Next Level Cybersecurity
Building a blueprint for an individual’s retirement future still requires a skilled professional. As the landscape changes around us, we must respond or face the potentially expensive consequences of our failure to adapt.
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Next Level Cybersecurity
Protecting Yourself and Your Practice from Cyber Threats
Despite the growing threat of cyber hacking, many businesses and individuals have failed to make the changes necessary to protect their privacy, data and livelihood with next level cybersecurity.
Perhaps the best way to protect yourself and your business from cyber threats begins with the simple exercise of fortifying the access protocols around the sites and software you use.
Passwords are the Weakest Link
The current model of user names and passwords requires that passwords be both complex and unique to be effective. However, the sheer number of accounts and sites accessed today by individuals often results in passwords that are memorable (i.e., simple) and redundant, leaving information and privacy susceptible to criminal hackers.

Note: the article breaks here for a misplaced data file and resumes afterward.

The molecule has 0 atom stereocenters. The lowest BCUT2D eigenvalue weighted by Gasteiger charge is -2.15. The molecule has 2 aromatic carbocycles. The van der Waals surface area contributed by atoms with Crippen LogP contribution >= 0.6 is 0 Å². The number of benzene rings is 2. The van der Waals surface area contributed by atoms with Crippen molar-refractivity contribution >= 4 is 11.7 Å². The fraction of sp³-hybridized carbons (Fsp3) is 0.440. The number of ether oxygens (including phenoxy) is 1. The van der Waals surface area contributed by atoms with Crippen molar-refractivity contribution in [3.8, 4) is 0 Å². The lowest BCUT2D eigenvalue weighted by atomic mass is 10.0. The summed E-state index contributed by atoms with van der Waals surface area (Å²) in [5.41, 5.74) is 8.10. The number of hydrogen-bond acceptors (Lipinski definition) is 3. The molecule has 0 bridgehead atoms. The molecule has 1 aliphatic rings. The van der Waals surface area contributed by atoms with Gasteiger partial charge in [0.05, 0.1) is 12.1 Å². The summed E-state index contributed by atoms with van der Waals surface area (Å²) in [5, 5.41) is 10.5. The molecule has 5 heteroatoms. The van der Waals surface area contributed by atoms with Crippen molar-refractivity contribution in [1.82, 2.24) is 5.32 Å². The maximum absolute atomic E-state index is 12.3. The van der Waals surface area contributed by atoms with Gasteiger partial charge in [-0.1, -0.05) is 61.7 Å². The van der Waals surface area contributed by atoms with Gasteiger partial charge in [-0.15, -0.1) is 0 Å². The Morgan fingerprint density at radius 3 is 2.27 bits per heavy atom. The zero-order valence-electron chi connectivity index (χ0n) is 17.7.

Fortunately, with every technological problem, a technological solution is bound to emerge.
Technology Comes to the Rescue
A password management system stores all your passwords, protects them with advanced encryption technology and allows for easy login to the sites and platforms you use.
When outsourcing password credentials, it’s essential to establish two-factor authentication, a method of controlling access by which a user must present a form of identification (e.g., PIN number) in addition to a password.
Because you are “putting all your eggs in one basket,” this basket needs to be highly secure. Though two-factor authentication is not impenetrable, the degree of effort required to break a two-factor system is exceedingly more difficult than stealing a password.
Adopting a password management system will introduce two primary risks:
- Forgetting your password
- Losing your smartphone and, thus, your second authentication factor
To mitigate the risk of forgetting your password on your password management account, write it down and keep a copy at work, home and on your person. While normally it’s not best practice to write down a password, remember it is useless without the second authentication factor.
The second risk, losing your smartphone, can be addressed by disabling the two-factor authentication option via a time-sensitive, e-mailed link, and re-establishing it once you have recovered your phone or purchased a new one.
Time to Evolve
As the landscape changes around us, we must respond or face the potentially expensive consequences of our failure to adapt. To learn more about how to enhance your password security, read our white paper,
See referenced disclosure (2) at http://blog.americanportfolios.com/disclosures/